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Garden Mints and Their Uses
Garden mints are among those herbs that have many uses in the kitchen, and are used as flavour enhancements for many foodstuffs, from new potatoes through mint sauces as an accompaniment to lamb dishes, to salads.
Everykitchen garden should include mint, but care should be taken when planting.
Any gardener will tell you that mint can very quickly become an invasive garden pest when planted in the kitchen garden.
It spreads by its roots, and a single planting one year can mean many years of this plant coming up all over the place, even in the flower garden, unless care is taken when it is first planted.
This can easily be avoided by planting mint in a container so that its roots are contained and not allowed to spread.
If your kitchen garden is set out in such a way that a container would look out of place, consider planting your mint inside a pot or a pail that you bury in the ground.
There are many different types of mint available, and what you grow is entirely a matter of personal choice.
Botanically, mint is Mentha spicata although there are many sub varieties.
Spearmint is the type used for minting new potatoes or peas, or for making mint sauce.
Others carry the flavours of ginger, pineapple, citrus and apple, all of which will enhance the cooked flavors of many kitchen dishes.
Whatever plant you choose to grow, you will find it really easy to propagate by simply potting up a branch of your plant with a little bit of root attached.
The mints can tolerate either full sun or shade, but do need more water than other kitchen herbs, so you may find it beneficial to grow in a container either near or in the kitchen, where you can give it water every day which other herbs in your kitchen garden may not appreciate.
How to dry dry mint for storage
In midsummer, mint can be dried for storage if the branches are cut off the parent plant before it sets flower and hung out in bunches to dry quickly under the summer sun on a washing line.
As soon as it has dried, rub the mint gently between your fingers to break the leaves off the stalks, and place in a sealed dry container.
Pineapple mint (Mentha suaveolens variegata) is a variety of apple mint, and is noted for its green and white variegated leaves.
While it does indeed give off a mild pineapple scent, crush the leaf and it loses its scent.
It can be used in fruit drinks and juices and as a garnish in food.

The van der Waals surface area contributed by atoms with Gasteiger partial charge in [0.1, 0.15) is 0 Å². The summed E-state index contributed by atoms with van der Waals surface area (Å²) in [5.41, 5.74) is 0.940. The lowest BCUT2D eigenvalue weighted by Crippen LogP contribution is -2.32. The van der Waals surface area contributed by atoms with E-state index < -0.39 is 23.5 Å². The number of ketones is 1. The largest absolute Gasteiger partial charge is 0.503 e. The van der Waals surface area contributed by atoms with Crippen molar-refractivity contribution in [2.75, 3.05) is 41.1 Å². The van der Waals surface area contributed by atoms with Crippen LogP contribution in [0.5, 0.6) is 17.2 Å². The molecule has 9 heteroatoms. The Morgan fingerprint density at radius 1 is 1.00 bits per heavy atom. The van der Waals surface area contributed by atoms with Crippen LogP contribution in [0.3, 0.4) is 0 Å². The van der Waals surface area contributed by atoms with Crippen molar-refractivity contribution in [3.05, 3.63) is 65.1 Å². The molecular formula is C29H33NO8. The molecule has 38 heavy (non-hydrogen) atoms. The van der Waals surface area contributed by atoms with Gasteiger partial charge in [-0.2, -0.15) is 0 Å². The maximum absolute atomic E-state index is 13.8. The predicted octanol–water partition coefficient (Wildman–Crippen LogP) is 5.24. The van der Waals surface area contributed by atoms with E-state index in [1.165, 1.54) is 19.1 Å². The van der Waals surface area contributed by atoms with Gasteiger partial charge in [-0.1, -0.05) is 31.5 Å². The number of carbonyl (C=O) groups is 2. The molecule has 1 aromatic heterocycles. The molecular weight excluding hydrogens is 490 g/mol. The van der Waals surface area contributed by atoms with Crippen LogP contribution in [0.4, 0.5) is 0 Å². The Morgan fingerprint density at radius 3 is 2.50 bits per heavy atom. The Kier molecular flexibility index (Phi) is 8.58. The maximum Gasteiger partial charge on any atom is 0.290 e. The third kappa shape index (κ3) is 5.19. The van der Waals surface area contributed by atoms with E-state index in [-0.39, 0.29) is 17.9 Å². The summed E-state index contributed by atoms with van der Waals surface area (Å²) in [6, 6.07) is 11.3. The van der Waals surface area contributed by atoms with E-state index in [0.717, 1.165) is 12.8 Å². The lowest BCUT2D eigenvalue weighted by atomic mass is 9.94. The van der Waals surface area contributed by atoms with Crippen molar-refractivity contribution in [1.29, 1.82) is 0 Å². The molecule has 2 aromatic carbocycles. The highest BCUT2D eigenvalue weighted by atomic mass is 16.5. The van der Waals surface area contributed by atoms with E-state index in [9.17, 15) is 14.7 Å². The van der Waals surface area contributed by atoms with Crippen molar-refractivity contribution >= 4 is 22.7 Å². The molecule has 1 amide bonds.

Its most popular use today is as part of a mojita drink, which is made by adding carbonated water, sugar, lime and crushed mint to rum.
Lime mint (x piperita f. citrata 'lime') has a strong lime flavour and can be used in salads and fruit cocktails. It has rounded dark green leaves.
Try adding lime mint to curries and tomato dishes for that extra zing!
Moroccan Mint (Mentha spicata) is a very fragrant variety of spearmint and is best suited for making mint tea which is lovely refreshing drink to have all year round.
Mint tea is best made by added a few sprigs of mint to a pot of boiled water that contains the teabags you normally use, and allowing to cool slightly.
Serve with sugar if desired.
Other mints available include chocolate mint, apple mint, corn mint, lemon mint, Indian mint, grapefruit mint and others too many to mention.
Each one has a different flavor, comes from every corner of the globe and has many cookery uses depending on origin and culture.
Food Uses For Mints
Mint tea can be made as an aid to digestion by infusing the dried leaves in boiling water.
Mint sauce can be made by adding a little boiling water to the dried leaves then adding sugar and vinegar.
Mint jelly requires tart apples, water, citric acid, mint and sugar.
Mint Julep is a mixture of beer, sherry, mint and lemon which makes a refreshing summer drink that might blow your head off, so be careful with it.
Mint can be added as a garnish to many dishes, or as an ingredient in many more.
Health Benefits of Mints
Mint has been used for over 3000 years for its medicinal properties.
It can be inhaled for its high menthol content, or smoked, or drank in the form of tea, and made into a poultice or cream for external skin application.
It can help
- digestive ailments
- liver problems
- menstruation or nursing mother problems
- skin afflictions
- heart disease
There are so many health benefits to be derived from mint, it is impossible to list them all here.
But as you can see from the items on the right here, mint has a lot of uses in many industries for its soothing, calming effects and high menthol content.
The mint is used in the dental industry to make mouthwashes and toothpaste.
By the pharmaceutical industry to make many medicines and deodorants.
By many food manufacturers to make chocolate mints or mint sweets, as well as bottled mint jellies and sauces and as an additive in many bottled drinks.
It is used by the pest control industry in the making of manyinsecticide repellents.
Mint is one of those garden herbs that has so much more uses than we realise.